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keeping it simple
middot humility daily living keeping it simple

keeping it simple

Written by  rabbi michael schiffman

art-newstruckMy dad was a blue-collar worker.  Having a handicap, he was not able to pursue the academic dreams he had as a young man.  He delivered newspapers for the New York Post.  It was a good, job, and he provided well for our family.  Once, he told me that he and my mother went to a party where there was someone else who did the same work as my father.  My mom overheard the man saying he was a "circulation engineer."  My parents laughed because the guy delivered newspapers for a living.

 

People are always trying to make themselves look better than they are.  On one hand, they are trying to put themselves in the best possible light, which no one can blame them for.  On the other hand, it's no more than being pretentious, and trying to make yourself seem better than you are.

My father worked hard his whole life.  He hated his job, but he did it to provide for his family.  He was honorable and I respect him, and look up to him. I went on to earn advanced degrees, for which my father paid the expenses, but I aspired to be like my father.  He conducted himself with honor and has lived an honest, good life.   He is everything I want to be.

I have friends who are well-educated, and have good minds, and have no trouble expressing their ideas, but they have trouble communicating them.  It's not that they don't have the words to express what they are trying to say, but that they use such big words, no one understands what they are saying.  They use ten-dollar words to express two dollar concepts.  When someone does that, from my way of thinking, they are being pretentious.  They claim they are just using bigger words to "educate" people, but I don't buy it.  The reality is, they are sacrificing precise communication for the sake of looking better.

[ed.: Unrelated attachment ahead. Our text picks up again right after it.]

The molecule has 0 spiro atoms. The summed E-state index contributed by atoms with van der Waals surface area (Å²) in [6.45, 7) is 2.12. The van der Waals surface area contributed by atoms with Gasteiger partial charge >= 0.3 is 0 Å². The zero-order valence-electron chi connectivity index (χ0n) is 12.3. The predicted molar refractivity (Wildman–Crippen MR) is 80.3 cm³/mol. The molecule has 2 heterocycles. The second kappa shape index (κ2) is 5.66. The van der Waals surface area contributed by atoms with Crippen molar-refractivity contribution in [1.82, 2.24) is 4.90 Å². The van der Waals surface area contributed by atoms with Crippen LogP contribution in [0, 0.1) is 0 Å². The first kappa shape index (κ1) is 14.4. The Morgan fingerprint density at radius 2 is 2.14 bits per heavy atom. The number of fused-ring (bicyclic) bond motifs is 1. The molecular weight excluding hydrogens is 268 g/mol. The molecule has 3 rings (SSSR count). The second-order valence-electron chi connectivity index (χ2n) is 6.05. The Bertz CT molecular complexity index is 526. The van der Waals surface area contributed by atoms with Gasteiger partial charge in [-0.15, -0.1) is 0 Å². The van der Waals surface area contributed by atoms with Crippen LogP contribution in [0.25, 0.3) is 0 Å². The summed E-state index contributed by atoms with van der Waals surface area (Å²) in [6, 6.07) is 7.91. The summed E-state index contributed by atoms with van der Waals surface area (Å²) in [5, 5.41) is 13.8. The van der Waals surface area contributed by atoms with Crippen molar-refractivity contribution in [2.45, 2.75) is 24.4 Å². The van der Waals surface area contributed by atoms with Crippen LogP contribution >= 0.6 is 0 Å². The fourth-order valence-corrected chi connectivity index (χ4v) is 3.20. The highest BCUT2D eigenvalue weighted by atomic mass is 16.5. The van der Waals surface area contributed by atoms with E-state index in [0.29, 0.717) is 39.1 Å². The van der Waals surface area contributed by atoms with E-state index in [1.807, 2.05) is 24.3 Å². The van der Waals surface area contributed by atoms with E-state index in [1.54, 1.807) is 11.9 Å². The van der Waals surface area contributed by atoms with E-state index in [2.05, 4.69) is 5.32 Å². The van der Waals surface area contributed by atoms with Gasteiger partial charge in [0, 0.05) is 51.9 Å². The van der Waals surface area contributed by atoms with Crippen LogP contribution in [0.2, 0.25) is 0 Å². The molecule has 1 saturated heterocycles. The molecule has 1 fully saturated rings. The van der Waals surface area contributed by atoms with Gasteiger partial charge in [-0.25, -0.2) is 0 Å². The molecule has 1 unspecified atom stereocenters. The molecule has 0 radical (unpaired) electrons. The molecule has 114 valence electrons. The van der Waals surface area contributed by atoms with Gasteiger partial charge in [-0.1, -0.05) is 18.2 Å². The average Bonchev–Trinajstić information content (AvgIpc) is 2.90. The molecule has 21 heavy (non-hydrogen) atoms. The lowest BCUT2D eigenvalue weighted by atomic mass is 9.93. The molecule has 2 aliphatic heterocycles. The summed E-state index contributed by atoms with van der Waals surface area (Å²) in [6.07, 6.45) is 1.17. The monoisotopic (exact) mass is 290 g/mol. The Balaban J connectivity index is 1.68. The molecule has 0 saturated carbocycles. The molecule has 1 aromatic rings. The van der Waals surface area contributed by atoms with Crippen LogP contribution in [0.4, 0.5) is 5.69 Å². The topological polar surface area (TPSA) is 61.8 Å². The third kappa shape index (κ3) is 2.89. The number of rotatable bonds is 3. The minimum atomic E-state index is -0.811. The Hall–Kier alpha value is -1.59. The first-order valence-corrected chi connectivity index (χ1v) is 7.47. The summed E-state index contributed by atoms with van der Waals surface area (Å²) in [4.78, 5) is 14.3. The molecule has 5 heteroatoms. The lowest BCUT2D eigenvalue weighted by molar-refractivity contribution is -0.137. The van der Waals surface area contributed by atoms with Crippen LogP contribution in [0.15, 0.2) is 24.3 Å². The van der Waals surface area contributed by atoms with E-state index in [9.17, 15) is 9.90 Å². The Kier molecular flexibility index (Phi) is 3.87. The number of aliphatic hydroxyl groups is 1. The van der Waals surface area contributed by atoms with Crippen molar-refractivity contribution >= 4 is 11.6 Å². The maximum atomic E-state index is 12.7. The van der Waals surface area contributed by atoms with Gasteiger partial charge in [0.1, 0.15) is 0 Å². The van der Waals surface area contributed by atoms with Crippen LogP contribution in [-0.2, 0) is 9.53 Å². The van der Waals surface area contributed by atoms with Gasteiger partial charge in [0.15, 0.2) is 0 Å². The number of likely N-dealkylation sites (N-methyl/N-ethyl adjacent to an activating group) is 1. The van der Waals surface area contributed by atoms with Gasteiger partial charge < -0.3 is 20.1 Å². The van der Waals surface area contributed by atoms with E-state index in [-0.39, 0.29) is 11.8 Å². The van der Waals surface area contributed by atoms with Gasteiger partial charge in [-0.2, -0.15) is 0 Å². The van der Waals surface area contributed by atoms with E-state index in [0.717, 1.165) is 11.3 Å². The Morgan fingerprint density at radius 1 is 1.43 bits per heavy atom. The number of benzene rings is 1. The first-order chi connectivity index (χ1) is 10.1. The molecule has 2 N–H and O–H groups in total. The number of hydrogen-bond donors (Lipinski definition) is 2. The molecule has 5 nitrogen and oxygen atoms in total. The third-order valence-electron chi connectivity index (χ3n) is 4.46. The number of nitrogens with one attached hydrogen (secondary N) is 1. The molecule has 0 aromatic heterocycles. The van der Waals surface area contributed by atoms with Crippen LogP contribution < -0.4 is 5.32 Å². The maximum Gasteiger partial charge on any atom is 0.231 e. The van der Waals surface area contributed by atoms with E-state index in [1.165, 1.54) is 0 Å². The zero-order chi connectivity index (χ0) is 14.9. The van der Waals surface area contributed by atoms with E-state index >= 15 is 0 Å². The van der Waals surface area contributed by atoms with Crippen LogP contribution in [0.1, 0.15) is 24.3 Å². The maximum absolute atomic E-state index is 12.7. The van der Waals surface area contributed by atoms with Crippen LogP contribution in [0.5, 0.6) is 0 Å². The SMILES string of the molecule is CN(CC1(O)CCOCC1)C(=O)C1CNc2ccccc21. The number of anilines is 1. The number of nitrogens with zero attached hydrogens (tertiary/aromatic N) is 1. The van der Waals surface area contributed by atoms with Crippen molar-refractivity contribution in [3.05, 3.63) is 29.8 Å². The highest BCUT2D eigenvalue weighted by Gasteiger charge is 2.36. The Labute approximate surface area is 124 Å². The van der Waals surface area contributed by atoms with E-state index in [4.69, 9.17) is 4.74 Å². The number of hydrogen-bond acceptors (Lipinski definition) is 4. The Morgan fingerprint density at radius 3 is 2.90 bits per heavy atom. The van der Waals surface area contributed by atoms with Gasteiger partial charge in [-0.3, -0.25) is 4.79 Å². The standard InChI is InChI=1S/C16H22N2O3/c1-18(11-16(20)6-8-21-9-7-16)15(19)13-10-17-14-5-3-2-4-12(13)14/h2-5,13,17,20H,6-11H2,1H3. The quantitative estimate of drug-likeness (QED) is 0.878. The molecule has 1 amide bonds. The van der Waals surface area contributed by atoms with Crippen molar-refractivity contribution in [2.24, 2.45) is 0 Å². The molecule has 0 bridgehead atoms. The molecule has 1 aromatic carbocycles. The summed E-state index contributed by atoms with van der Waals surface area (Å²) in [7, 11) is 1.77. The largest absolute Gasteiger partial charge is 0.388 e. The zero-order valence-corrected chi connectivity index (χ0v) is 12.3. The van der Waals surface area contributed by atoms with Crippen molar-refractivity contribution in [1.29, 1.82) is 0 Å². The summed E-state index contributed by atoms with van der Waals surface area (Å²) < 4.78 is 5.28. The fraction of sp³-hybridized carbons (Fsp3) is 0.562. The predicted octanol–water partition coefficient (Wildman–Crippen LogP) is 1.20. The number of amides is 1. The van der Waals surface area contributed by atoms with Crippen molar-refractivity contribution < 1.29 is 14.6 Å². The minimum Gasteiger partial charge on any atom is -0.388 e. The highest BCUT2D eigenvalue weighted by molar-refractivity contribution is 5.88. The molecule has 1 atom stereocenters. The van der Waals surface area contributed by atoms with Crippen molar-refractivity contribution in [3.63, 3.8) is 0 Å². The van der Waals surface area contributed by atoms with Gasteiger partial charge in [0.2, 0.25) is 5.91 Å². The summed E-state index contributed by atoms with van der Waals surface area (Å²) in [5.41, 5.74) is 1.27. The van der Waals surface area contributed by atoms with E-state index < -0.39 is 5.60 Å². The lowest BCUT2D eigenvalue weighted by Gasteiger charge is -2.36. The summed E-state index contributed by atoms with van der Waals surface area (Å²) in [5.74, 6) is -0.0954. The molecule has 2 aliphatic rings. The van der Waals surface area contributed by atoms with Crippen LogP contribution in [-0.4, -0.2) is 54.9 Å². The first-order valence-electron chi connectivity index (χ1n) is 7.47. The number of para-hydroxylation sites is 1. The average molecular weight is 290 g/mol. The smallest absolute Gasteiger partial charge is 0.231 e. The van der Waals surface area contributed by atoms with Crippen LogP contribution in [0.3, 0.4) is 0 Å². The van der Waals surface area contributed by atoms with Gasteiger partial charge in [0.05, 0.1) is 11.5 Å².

I am quite comfortable reading doctoral level articles, but if I want people to understand what I am saying, I need to speak on their level. When I teach, I imagine myself explaining the concepts to my dad.  My dad is a pretty intelligent guy, more intelligent than some PhD's I know.  I don't speak as to people with lower intelligence, just a lower education level.  People appreciate what I have to say because I make it easy for them to understand.

It takes more creativity to communicate ten-dollar concepts with two dollar words than the reverse.  The way we express ourselves to others can either tell people what we want them to think of us, or it can tell people we care enough about them to relate to where they are.

Mark Twain, one of America's greatest writers, wrote in simple, down to earth words.  The Russian poet, Alexander Pushkin, did the same. People relate to people who speak their language.

Yeshua spoke in parables; stories that relayed the human condition in every day word pictures.  He communicated with people.  It was an act of love.  He chose not to engage the people in the more "educated" manner of his contemporaries, but rather in a manner more identifiable with the common folk.  He spoke to people's hearts, and changed the lives of countless generations of people.

Profundity is rarely expressed in complicated terms.  It usually is expressed in simplicity.  The only ones who miss the point, are the ones looking for bigger words.

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